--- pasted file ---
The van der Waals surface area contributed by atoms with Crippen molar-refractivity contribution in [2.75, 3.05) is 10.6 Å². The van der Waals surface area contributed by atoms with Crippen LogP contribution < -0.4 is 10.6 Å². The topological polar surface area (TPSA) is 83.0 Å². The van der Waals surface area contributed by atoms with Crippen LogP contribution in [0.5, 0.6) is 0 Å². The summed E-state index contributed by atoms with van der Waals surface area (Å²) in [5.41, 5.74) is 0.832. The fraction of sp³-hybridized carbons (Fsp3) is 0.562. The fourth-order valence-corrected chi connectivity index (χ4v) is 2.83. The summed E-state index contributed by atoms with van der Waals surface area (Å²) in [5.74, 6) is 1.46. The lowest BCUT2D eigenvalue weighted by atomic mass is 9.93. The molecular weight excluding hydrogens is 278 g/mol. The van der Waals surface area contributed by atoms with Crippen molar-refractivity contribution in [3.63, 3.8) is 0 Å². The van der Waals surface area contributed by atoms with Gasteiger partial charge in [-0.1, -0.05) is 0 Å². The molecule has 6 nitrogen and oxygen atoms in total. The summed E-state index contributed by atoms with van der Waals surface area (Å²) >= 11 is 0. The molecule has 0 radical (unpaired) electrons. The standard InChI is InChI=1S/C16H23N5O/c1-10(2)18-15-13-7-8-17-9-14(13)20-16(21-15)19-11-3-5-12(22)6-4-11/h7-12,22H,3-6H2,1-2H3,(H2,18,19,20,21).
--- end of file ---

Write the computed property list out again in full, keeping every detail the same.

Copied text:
The van der Waals surface area contributed by atoms with Crippen molar-refractivity contribution in [2.75, 3.05) is 10.6 Å². The van der Waals surface area contributed by atoms with Crippen LogP contribution < -0.4 is 10.6 Å². The topological polar surface area (TPSA) is 83.0 Å². The van der Waals surface area contributed by atoms with Crippen LogP contribution in [0.5, 0.6) is 0 Å². The summed E-state index contributed by atoms with van der Waals surface area (Å²) in [5.41, 5.74) is 0.832. The fraction of sp³-hybridized carbons (Fsp3) is 0.562. The fourth-order valence-corrected chi connectivity index (χ4v) is 2.83. The summed E-state index contributed by atoms with van der Waals surface area (Å²) in [5.74, 6) is 1.46. The lowest BCUT2D eigenvalue weighted by atomic mass is 9.93. The molecular weight excluding hydrogens is 278 g/mol. The van der Waals surface area contributed by atoms with Crippen molar-refractivity contribution in [3.63, 3.8) is 0 Å². The van der Waals surface area contributed by atoms with Gasteiger partial charge in [-0.1, -0.05) is 0 Å². The molecule has 6 nitrogen and oxygen atoms in total. The summed E-state index contributed by atoms with van der Waals surface area (Å²) >= 11 is 0. The molecule has 0 radical (unpaired) electrons. The standard InChI is InChI=1S/C16H23N5O/c1-10(2)18-15-13-7-8-17-9-14(13)20-16(21-15)19-11-3-5-12(22)6-4-11/h7-12,22H,3-6H2,1-2H3,(H2,18,19,20,21).